An Illinois truck driver who fell off a broken ladder while loading produce at a farm warehouse in Colorado was awarded $655,000 last week by a Denver federal jury.

According to the Denver Post, the 12-member panel found Piedmont Farms was 100% liable for the driver's injuries after reasoning the company had to have known the ladder, attached to the wall of a warehouse loading dock, was defective.
Piedmont Farms -- the state's largest organic farming operation -- argued during the two-day trial that no problems had been reported about the ladder before the accident.
Piedmont attorneys said the plaintiff, who fell after one of the ladder's horizontal rungs broke under his weight, should have exercised more caution while descending at night.
Plaintiff attorney Geoffrey Race said the October 1997 accident left his 58-year-old client, Martin Salminen, with a split knee cap and injured back.
Race said Salminen rejected a $65,000 settlement offer last year from Piedmont's insurer, Colorado Farm Bureau Mutual Insurance Co.
Denver attorney Bernard Woessner, who represented Piedmont Farms, said Peidmont is considering an appeal.
Said Race: "The reason they didn't settle is because they didn't think we could prove without any direct evidence that Piedmont knew the ladder was dangerous."
Under the Colorado Premises Liability Act, which gives special consideration to agricultural landowners, the burden of proof fell on Salminen to show Piedmont knowingly provided an unsafe ladder to workplace visitors.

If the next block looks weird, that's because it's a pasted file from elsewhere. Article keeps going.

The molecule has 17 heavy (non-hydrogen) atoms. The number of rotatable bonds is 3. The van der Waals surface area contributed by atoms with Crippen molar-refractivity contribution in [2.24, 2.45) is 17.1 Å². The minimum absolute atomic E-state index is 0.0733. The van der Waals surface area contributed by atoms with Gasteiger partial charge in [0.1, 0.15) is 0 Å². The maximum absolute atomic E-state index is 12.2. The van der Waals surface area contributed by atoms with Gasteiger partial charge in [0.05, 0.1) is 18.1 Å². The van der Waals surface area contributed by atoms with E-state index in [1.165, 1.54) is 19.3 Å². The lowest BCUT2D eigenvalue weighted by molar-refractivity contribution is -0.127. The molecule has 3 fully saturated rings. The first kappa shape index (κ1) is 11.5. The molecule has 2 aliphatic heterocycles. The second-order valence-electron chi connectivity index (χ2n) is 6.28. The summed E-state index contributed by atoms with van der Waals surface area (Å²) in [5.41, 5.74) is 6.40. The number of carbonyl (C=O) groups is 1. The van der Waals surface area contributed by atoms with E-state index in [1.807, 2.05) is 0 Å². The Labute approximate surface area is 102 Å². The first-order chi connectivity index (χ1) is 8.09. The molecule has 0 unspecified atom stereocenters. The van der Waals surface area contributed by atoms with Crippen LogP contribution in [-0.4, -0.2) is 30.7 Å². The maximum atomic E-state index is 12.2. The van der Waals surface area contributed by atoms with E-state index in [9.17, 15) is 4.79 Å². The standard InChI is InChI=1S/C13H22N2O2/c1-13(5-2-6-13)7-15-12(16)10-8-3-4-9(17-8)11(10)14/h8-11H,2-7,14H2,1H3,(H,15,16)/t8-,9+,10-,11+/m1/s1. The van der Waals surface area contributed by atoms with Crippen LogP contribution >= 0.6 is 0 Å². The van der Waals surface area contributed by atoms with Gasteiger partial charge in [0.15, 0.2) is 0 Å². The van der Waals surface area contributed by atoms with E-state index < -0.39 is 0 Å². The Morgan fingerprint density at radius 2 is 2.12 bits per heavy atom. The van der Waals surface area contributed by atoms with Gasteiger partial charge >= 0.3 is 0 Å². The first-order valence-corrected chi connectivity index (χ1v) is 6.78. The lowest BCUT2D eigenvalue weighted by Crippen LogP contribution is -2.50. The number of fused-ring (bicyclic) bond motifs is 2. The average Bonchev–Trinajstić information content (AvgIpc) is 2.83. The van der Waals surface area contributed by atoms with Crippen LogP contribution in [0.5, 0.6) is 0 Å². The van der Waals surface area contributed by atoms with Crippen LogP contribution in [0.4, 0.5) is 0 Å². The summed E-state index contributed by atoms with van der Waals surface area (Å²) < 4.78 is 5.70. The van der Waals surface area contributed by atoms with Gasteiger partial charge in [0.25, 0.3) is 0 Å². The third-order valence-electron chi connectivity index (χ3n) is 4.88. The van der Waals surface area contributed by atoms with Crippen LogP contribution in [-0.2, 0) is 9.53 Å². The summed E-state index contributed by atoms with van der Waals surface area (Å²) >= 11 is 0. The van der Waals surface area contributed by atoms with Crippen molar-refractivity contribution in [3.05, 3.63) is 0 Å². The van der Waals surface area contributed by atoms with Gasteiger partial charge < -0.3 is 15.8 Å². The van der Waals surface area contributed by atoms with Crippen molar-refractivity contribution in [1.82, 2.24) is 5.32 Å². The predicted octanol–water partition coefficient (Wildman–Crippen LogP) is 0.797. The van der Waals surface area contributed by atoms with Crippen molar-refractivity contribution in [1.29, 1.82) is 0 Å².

Race said the Colorado liability law generally isn't as strict on non-agricultural property owners, who can be held legally responsible for accidents stemming from unsafe conditions that the owners may not have known existed.
Salminen's July 1998 lawsuit alleged the ladder was bent and had been in a "general state of disrepair" too long for Piedmont's safety workers to not notice.
"We had photographs showing the ladder was bent," Race said. "We showed there were 600 trucks that went in and out of that dock, and that Piedmont folks were pretty much there all the time."
The jury determined that Saliminen should be awarded $305,000 in economic damages for income he lost while recovering from his injuries, $166,000 for pain and suffering, and $64,200 for physical impairment to his knee.
U.S. District Court Judge Richard Matsch also added prejudgment interest of nearly $120,000.